Mudlark rates highly on many a Kottke fan's favorite list. This was Kottke's Capitol Records debut, and his solo instrumental sound is augmented with the addition of studio sidemen (bass, drums, piano). His playing is superb (no surprise there) and full of youthful vigor – a fusion of high-speed picking, brash slide work, funky folk, acoustic rock, and melodicism. Most importantly, Mudlark marked the debut of Kottke as a singer, an indication that Capitol was trying to shoehorn him into the singer/songwriter genre. Kottke himself has made disparaging remarks about his own vocals, but they add personality to his virtuosic guitar chops.
The introspective scope of DeMent's first two records expands to tackle global topics like religion, sexual abuse and war on the tough-talking The Way I Should Be, a more rock-influenced offering including cameo appearances from Mark Knopfler, Lonnie Mack and Delbert McClinton (who duets on "Trouble").
When Count Basie returned to Verve Records in 1962, Neal Hefti was contracted to write the tunes and arrangements, a revival of their partnership from the 1958 Roulette LP Basie Plays Hefti. While none of these selections is as famous as his songs like "Cute," "Little Pony," "Splanky," "Li'l Darlin'," and "Repetition," the substantial originality of this music is hard to deny, not to mention that the expert musicians playing his music bring these tracks fully to life in a livelier fashion than most laid-back Basie studio sessions. In fact, it has the feeling of a concert date that trumps the more clean, controlled environment of a session that was recorded on a three-track reel-to-reel…
ONE WAY GLASS is a very different kind of RPM compilation. Instead of the usual cross-section of Sixties collectables, this unique 3-CD set takes a fresh look at British music from the late 60s through to the mid-70s, with an eye on overlooked dancefloor-friendly finds. The rhythmic backbone of One Way Glass lies in Progressive Rock outfits who - every so often - would emulate their jazz heroes and record funky sides tucked away on albums or B-sides. Many of these tracks (Jonesy, Hardin & York) have been known to collectors of Funky Breaks for years.
This is a good record, though not the Leo Kottke album to start with, as it is not representative of his usual work – it's mostly a vocal record, and a very country-flavored record at that, with Kottke's baritone, reminiscent in some ways of Leonard Cohen (and even moving into what one might consider Jim Morrison territory), serving as the dominant instrument on six of the ten tracks. His flashy 12-string playing and Cal Hand's Dobro do come to the fore on "Tilt Billings and the Student Prince." Tom T. Hall and Ron Elliott of the Beau Brummels are among the songwriters represented. Among the intrumentals, "A Good Egg" is just the kind of light-fingered, light-textured virtuoso piece that one buys a Leo Kottke album expecting to find, and much of the rest shows off his talents in some unexpected directions. The sound on the One Way label CD reissue is first rate as well.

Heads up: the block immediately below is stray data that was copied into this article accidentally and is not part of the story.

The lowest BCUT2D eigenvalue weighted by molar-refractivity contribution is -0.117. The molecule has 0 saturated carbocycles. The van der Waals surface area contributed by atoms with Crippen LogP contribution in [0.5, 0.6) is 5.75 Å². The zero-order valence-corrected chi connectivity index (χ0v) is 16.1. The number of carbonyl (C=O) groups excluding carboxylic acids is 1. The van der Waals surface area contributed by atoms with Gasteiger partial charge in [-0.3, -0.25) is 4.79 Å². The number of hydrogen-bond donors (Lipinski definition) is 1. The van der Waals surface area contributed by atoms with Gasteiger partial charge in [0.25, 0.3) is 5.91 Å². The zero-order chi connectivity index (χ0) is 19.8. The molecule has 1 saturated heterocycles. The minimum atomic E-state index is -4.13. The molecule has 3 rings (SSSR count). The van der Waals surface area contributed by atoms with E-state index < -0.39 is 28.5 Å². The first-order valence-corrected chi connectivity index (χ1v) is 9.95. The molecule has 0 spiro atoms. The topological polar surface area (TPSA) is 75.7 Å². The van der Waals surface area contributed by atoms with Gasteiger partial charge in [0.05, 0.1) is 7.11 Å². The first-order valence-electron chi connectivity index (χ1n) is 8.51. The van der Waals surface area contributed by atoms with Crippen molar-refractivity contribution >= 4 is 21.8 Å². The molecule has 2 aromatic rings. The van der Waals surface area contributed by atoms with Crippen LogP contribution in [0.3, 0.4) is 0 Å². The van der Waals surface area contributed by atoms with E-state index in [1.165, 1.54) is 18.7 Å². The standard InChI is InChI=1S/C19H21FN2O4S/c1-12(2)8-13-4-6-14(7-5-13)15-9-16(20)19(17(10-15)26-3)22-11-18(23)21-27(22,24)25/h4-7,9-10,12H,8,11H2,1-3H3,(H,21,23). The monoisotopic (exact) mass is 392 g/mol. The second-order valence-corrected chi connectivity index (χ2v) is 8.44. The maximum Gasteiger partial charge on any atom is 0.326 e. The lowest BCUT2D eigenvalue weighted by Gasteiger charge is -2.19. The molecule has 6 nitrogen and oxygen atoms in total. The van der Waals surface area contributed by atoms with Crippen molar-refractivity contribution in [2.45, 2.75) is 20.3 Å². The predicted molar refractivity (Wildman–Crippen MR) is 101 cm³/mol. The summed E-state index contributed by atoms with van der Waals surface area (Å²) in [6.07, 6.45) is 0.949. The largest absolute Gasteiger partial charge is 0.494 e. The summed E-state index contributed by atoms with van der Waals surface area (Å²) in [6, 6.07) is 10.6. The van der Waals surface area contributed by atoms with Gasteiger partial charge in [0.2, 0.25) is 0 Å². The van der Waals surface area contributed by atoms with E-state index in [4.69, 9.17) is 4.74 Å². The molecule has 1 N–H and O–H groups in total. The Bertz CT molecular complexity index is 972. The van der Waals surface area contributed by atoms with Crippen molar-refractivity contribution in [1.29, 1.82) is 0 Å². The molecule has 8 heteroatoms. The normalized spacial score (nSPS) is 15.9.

After a decade flirting with shoegaze and dream pop textures, Ulrich Schnauss has returned to his IDM roots with A Long Way to Fall. On his first album (fourth overall) under his name in six years, the German producer almost fully focuses on the synthesizer, nearly abandoning the layered fuzz and tempered haze of his last two solo releases, while eliminating the slow-burning, buried vocals of his work with Mark Peters and A Shoreline Dream. Stretching each song past the five-minute mark, Schnauss lets his work gestate on A Long Way to Fall, letting simple, sometimes nonexistent refrains repeat and recur until some sort of unshakable melody is revealed…
Released in conjunction in 2002 with the four-disc box set Walking to New Orleans, as well as three other titles in EMI/Capitol's Crescent City Soul series, The Fats Domino Jukebox: 20 Greatest Hits the Way You Originally Heard Them becomes the definitive single-disc Fats collection on the market nearly by default – it's remastered, it's the one in print, and it has a flawless selection of songs. It's not markedly better than, say, the '90s' definitive Fats compilation, My Blue Heaven, since it has essentially the same track selection and even if the tapes were restored to their originally running speed, the difference is not enough for most ears to notice, but it's still a great collection of some of the greatest music of its time, and it summarizes Domino's peaks excellently. So, if you don't already have a Fats Domino collection, this surely is the one to get.
After more than a decade of working, and largely owning, the Red Dirt country circuit in Texas and Oklahoma, the Turnpike Troubadours' moment of truth may be nearing. The hard-playing quintet's most recent LP, 2015's The Turnpike Troubadours, marked a true commercial breakthrough as it not only reached Number Three on the country charts, but even cracked the Top 20 of the Billboard 200. Now it's time for them to follow it up.